Kiwi (Actinidia deliciosa) is an attractive, sweet fruit that is produced mostly in California and New Zealand. However, if you live in an area that has mild winters and a frost-free season long enough for the fruit to ripen, you can grow hardy kiwi plants in your garden.
Hardy Kiwi Growing Tips
Although growing kiwi vines requires mild winters and a long frost-free growing season, you can grow hardy kiwi plants in cooler climates so long as you choose a variety that has adapted itself to the cooler climates. There are some hardy kiwi plants that have done so, and they make a great addition to your fruit garden.
Growing hardy kiwi requires a lot of space. These are vines that spread quite a bit – sometimes over 20 feet. Since growing kiwi vines takes a lot of space, it is best to train them on a fence or arbor.
In order to get your hardy kiwi growing, you should make sure you have a male and a female plant. They do not self produce, so you need both. However, you can have one male plant and up to eight females together, and the male should be able to pollinate all the female plants with no trouble.
When you plant your hardy kiwi vines, make sure you put them about 10 to 18 feet apart. Again, they require a lot of room.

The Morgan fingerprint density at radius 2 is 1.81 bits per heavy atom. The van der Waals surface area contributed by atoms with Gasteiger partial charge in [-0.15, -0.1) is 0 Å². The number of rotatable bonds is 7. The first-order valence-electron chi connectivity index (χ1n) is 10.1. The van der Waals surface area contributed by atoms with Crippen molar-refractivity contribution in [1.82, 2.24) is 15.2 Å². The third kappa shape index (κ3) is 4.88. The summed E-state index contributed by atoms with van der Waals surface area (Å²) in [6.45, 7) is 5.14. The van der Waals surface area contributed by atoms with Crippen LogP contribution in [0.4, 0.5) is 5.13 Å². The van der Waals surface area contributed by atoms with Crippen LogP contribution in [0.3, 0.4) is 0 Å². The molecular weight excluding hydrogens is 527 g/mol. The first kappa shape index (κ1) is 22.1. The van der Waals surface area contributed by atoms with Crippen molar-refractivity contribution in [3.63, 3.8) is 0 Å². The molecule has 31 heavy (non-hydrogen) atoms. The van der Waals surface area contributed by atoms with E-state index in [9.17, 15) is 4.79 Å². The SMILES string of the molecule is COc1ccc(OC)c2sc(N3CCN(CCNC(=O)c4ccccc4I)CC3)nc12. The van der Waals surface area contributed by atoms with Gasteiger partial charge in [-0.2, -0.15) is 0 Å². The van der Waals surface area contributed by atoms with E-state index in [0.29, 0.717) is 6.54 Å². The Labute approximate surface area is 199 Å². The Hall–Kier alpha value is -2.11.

Further, they prefer well-drained soil and an area that gets full sun in order to be able to produce fruit. This is what growing hardy kiwi requires. Although hardy kiwi plants enjoy sun, if you’re in a region known to get excessively hot, place them in an area that is protected during the hottest part of the day – like in an area that receives partial sun or shade at that time, or you can use a shade cloth for new vines, as young plants cannot handle the scorching heat.
All fruit from the growing kiwi vine comes from the new growth on wood that is one year old. You should prune your hardy kiwi vine because annual pruning definitely enhances the production of fruit. Make sure you mulch around your small plants.
Make sure once you plant your hardy kiwi vine transplants, you water them daily until they take hold. After that, you can slack off a little, as they prefer well-drained soil once they are settled. Mulch will preserve soil moisture and prevent frost damage to any new transplants.
The fruits can be harvested once they are firm, yet starting to soften. Kiwi is a great fruit for fruit salads or just eating by itself.